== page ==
On Writing - Part One
(This picture doesn't have too much to do with writing. Not too much.)
I was in fourth grade when I got my first lesson in what it would be like to be a writer, and in some sick way, I loved it. It started when the meanest fourth grade teacher ever gave us a writing assignment. I’m not sure if the assignment was specifically to write a story or not, but I wrote one and it was awesome. Reading the story aloud to the class, I felt like a king. And then I cried like a little girl.
This teacher’s first name was Maxine and we knew it because she had vanity plates on her Cadillac that said, “MAXX.” I’m not sure how old she was, but picture a middle-aged, gray-haired, real estate lady. Hair, makeup, and all that nasty perfume.
My story was simple. A boy who was a thinly disguised version of myself—nothing has changed—was walking through the woods with his trusty collie. Pretty soon they found a cave. The boy and his dog loved caves, and the dog got so excited that he took a steaming poop right there. They scrambled up this shaley incline to the mouth of the cave. A chilling wind (or other foreshadowing scariness) came out of the cave. Of course the boy charged straight into the cave, not heeding the warning of the cave wind—again, nothing has changed. The dog was a little more apprehensive, but like always, he followed the boy.
They’d been in the cave for few minutes, going deeper and looking for arrowheads and shit, when they heard this terrible, screechy laugh-scream that somehow had a really shitty, old lady, Texas accent. And the smell of old lady perfume. And maybe some Aqua Net.
I was reading the story in front of the class and at this point, some of the smarter kids were starting to see where I was going. The rest of the kids seemed to be enjoying my story, whether or not they’d caught on yet. My little ten-year-old self was thinking, Hell yeah, I could get used to all this attention. They’re laughing at the right spots. They are all paying attention. They love it. THEY LOVE ME!!!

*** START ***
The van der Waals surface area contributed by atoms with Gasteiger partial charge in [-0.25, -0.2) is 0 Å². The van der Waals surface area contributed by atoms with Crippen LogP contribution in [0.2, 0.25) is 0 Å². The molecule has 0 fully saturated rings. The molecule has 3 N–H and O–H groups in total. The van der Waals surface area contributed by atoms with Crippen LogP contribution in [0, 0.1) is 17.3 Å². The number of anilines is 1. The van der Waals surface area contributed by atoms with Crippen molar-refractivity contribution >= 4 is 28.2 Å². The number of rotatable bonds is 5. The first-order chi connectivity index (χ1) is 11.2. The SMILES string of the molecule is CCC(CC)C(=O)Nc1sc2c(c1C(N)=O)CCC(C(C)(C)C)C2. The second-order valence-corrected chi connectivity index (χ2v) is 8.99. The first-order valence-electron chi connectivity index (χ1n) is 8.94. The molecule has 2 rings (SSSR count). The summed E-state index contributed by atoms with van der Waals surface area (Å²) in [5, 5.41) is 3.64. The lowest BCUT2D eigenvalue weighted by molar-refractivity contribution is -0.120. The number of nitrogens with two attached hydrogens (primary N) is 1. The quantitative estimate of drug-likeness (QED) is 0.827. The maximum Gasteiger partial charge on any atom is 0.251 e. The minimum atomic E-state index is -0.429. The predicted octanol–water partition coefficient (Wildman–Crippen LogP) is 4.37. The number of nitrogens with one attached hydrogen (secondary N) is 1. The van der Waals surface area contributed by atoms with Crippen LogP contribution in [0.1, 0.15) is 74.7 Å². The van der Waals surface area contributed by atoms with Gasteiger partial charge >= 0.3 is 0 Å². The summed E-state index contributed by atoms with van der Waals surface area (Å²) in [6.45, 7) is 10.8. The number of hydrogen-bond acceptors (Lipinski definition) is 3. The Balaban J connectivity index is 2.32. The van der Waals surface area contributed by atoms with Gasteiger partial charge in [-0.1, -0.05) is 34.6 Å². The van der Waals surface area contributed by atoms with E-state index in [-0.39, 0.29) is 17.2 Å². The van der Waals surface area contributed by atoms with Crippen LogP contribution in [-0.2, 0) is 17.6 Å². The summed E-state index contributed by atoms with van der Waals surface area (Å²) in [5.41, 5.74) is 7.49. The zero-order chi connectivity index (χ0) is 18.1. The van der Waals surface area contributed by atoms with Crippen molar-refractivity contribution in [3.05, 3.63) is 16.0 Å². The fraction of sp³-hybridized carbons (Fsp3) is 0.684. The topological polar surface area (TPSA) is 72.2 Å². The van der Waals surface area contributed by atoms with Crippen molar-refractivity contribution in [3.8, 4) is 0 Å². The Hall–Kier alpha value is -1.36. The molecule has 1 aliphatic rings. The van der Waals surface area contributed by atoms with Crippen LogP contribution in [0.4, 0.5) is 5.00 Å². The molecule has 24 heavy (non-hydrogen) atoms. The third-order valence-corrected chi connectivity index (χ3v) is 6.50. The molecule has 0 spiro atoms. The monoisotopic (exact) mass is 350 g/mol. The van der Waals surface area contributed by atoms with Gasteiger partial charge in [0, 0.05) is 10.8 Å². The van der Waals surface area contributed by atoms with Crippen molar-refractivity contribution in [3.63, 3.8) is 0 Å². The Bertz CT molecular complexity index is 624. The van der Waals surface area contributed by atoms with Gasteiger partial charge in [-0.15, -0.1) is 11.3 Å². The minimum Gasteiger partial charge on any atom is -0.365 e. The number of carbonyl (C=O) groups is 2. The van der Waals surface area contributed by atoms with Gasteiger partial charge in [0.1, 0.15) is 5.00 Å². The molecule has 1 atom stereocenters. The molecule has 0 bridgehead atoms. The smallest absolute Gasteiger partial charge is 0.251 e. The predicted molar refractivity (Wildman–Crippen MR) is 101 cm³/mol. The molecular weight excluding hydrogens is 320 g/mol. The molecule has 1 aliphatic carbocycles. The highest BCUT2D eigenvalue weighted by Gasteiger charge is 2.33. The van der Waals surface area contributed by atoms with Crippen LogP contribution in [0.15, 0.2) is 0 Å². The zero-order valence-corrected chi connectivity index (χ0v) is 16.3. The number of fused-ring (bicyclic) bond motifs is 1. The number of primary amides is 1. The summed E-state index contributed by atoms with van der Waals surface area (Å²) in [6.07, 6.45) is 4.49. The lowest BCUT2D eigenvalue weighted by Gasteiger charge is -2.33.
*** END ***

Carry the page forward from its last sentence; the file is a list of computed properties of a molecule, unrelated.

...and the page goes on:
I continued reading: “Holy crap! What was that noise?” the boy said. His dog scooted behind the boy and cowered. Then they heard a flapping noise, like sheets hung on lines to dry in gusty wind. Bat wings. The evil old bat flew into view from the back of the cave. Just in case the dumber kids didn’t get it, I described the bat as having silver hair on her head that looked like a mushroom cloud. I described the old lady perfume again.
The old bat said, “I am Maxx, the meanest old bat in the land, and you and your stupid dog are doomed to write lines on the cave wall for eternity.”
Everyone in my class knew that I never got recess because I was always writing one hundred lines of something on the board. A hundred lines of “I will not roll my eyes.” A hundred lines of “I won’t talk in class.” A hundred lines of “I’m a dumbass, shitty student.” Whatever. You might think I was not a good or well-behaved student, but I’d never been in trouble for anything before that year, and at the time, I didn’t know what the fuck rolling your eyes meant. I definitely wasn’t the kind of kid to do it…mostly.